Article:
The Texas-based healthcare center, which forms part of the Sisters of Charity of the Incarnate Word, had already established operations in Mexico prior to its venture into Chile. These moves into Latin American markets fit with the institution’s goal to identify countries in the region where it is possible to grow and provide high-quality care services. In terms of its expansion into Chile, in 2013 CHRISTUS Health acquired a 40% stake in Red Salud UC, with the new entity subsequently becoming Red Salud UC CHRISTUS. Later, the US entity acquired 50% of the Clínica UC San Carlos de Apoquindo, having purchased that institution’s stake in the Isapre (private healthcare insurance provider), Colmena.
The Gerente de Desarrollo de Nuevos Negocios (New Business Development Manager) at Red de Salud UC CHRISTUS, Thomas Leisewitz, believes that one of the key benefits brought to Chile by US healthcare centers, such as CHRISTUS Health, is a greater exposure to different ways in which health-related challenges are confronted in other parts of the world. This, he states, includes an expedited incorporation of new innovation, practices and technology.
These new relationships have also allowed Chilean healthcare centers to compare themselves with others in the region as well as to the reality of the health sector in the United States. “The same thing will happen for other care providers that form agreements with large international organizations. This helps to make competition more dynamic and generates an interesting space to improve the quality of patient services”, he notes.
Likewise, Leisewitz highlights the new emphasis that has been introduced following the arrival of CHRISTUS Health in terms of patient outcomes, which is based on compliance with strict quality and efficiency standards.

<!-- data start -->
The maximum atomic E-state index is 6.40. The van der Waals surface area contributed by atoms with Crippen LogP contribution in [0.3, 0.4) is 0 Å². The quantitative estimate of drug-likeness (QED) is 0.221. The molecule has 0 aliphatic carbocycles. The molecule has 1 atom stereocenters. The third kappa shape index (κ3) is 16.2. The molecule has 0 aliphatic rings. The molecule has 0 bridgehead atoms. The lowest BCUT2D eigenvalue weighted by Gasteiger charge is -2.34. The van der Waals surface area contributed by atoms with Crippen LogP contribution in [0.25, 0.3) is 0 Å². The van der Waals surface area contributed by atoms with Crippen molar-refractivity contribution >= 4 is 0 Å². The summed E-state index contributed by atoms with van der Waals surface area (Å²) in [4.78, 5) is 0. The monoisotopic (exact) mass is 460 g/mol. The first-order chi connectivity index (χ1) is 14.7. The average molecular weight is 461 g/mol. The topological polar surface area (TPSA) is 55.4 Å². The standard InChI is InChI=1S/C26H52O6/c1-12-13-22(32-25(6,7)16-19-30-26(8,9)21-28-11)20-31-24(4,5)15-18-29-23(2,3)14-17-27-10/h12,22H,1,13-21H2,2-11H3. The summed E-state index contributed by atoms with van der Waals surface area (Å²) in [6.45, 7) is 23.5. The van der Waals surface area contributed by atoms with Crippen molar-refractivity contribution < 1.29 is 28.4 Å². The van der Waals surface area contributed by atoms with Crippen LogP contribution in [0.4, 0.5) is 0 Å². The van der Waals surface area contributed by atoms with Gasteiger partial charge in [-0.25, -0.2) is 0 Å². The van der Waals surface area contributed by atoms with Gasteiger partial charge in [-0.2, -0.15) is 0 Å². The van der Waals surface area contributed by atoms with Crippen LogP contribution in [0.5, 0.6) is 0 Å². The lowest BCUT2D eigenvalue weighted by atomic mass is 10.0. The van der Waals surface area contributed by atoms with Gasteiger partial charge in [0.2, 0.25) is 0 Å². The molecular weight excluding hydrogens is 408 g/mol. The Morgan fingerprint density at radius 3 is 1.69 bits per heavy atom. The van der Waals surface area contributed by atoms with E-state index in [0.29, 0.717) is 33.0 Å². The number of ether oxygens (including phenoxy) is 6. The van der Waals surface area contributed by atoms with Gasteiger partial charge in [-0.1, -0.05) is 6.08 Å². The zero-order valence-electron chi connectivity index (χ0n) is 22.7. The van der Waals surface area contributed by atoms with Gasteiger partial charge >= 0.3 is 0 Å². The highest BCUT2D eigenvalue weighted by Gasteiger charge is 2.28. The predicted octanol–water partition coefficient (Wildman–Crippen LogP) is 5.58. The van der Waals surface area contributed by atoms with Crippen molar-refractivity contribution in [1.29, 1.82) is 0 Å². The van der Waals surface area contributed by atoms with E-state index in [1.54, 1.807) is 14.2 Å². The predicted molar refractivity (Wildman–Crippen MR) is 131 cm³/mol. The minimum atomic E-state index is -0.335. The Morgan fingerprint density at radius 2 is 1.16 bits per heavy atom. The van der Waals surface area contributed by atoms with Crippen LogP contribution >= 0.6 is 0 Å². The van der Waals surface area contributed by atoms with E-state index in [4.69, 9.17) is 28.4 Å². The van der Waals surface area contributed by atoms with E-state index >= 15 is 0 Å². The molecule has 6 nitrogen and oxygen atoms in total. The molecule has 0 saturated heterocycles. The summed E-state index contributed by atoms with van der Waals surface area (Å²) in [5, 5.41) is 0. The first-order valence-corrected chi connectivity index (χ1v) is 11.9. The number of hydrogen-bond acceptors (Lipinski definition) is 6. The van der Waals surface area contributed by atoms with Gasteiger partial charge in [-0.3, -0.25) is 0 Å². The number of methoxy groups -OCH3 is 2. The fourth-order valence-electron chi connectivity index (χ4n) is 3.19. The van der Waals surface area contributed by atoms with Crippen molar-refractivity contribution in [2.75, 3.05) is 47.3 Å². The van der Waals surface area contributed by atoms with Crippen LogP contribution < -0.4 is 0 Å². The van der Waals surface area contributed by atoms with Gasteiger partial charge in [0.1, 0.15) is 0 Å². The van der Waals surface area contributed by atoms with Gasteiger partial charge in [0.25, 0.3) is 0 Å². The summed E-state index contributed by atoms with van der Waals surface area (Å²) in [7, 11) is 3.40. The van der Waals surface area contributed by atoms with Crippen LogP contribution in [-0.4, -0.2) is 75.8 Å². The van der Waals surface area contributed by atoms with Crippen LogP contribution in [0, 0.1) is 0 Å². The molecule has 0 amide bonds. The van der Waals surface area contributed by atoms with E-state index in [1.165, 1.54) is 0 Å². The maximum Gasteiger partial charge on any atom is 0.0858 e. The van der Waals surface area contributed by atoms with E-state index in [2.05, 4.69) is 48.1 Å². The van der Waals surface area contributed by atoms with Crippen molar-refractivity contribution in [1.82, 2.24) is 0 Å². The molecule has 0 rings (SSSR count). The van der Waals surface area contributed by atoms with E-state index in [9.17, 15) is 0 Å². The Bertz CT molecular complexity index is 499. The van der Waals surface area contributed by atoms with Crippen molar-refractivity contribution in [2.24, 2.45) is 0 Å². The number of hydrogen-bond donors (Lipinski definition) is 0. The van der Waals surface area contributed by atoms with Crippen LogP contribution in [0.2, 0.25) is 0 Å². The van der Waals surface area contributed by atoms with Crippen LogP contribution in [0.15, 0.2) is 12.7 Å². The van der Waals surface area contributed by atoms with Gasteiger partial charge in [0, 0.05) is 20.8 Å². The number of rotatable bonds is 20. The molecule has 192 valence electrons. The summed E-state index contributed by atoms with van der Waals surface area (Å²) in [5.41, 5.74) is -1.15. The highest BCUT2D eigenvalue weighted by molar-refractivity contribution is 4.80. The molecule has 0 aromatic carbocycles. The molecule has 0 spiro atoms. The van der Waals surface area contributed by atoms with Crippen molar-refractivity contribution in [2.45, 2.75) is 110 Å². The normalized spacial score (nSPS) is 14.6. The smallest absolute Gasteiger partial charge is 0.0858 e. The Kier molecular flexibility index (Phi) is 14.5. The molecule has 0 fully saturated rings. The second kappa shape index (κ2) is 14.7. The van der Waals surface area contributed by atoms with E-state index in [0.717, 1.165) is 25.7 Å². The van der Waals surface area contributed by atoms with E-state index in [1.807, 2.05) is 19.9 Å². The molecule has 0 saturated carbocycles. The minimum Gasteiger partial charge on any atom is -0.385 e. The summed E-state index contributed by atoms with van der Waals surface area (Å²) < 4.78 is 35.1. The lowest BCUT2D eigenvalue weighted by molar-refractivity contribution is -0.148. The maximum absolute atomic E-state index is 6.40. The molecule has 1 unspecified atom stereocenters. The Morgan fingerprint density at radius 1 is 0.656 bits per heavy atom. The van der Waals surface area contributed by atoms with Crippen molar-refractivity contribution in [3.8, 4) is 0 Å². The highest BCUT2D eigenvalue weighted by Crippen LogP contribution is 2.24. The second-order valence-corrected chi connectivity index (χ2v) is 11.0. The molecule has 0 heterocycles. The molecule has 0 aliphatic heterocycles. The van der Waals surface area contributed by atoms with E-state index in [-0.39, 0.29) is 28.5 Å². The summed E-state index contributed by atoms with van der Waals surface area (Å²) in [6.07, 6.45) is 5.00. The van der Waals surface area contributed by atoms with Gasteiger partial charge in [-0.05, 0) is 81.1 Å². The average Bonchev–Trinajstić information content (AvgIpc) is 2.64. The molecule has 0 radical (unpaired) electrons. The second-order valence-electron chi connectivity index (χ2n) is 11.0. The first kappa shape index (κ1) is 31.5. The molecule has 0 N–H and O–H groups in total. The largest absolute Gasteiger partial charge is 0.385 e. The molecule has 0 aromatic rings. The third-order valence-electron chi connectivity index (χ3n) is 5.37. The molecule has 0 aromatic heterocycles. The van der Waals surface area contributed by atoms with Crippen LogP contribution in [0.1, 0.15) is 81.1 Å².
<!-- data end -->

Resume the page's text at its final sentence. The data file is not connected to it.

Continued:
Accordingly, he explains that access to services is merely the first step, and that the most important aspect is that these services add value to and genuinely benefit the patient. This, he points out, can be achieved by aligning incentives between the patient, the provider and the insurer.
Since innovation and ongoing improvement are part of the systematic practices introduced by CHRISTUS Health, the network prepares a series of steps that include enhancing information systems to integrate the clinical information of patients and enable them to interact more efficiently with clinical teams. In addition, Red de Salud UC CHRISTUS anticipates growth in outpatient services and the development of innovative care models to offer improved access to their medical centers.
“Certainly, comprehensive collaboration between both countries is important due to exchanges in the field of research, in which Chile is also providing significant material that, undoubtedly, will help to improve prospects moving forward”, concludes Ordoñez from Sanofi.
Room for improvement
After having signed its agreement with Mayo Clinic, Clínica Alemana formed new accords with a range of diverse healthcare specialists in the US, including the Cleveland Clinic Foundation, the Children’s Hospital of Philadelphia, the MD Anderson Cancer Center, the Hospital for Special Surgery, the Chest Disease Center-Beth Israel Deaconess Medical Center, and the Nicklaus Children’s Hospital. The Chilean healthcare provider also has agreements with a number of hospitals in Germany, Belgium, Argentina, Italy and Spain. And thanks to the competitive system of healthcare that exists in Chile, there are still many new opportunities to explore.
According to Bruno Indelli, Managing Director of MSD Chile, while local care exceeds the Latin American average, there is still room for improvement in terms of comparisons with other OECD nations. In his opinion, the major pending challenges in Chile relate to access to modern care, as well as a lack of specialists and beds in public hospitals.
Indelli believes that “the exchange of best practices with American partners will probably raise the level of service of healthcare treatment in Chile”. Nevertheless, he points out that the impact is difficult to measure due to significant differences between the two national health systems and because of the sheer volume of sales in the United States. With regard to this latter point, he argues that their presence in such a substantial market means that US players, without a doubt, hold more weight when it comes to negotiating agreements than their Chilean counterparts.
“y los volúmenes del mercado de Estados Unidos, que seguramente aprovechan un poder de negociación mayor que el que tienen los centros chilenos”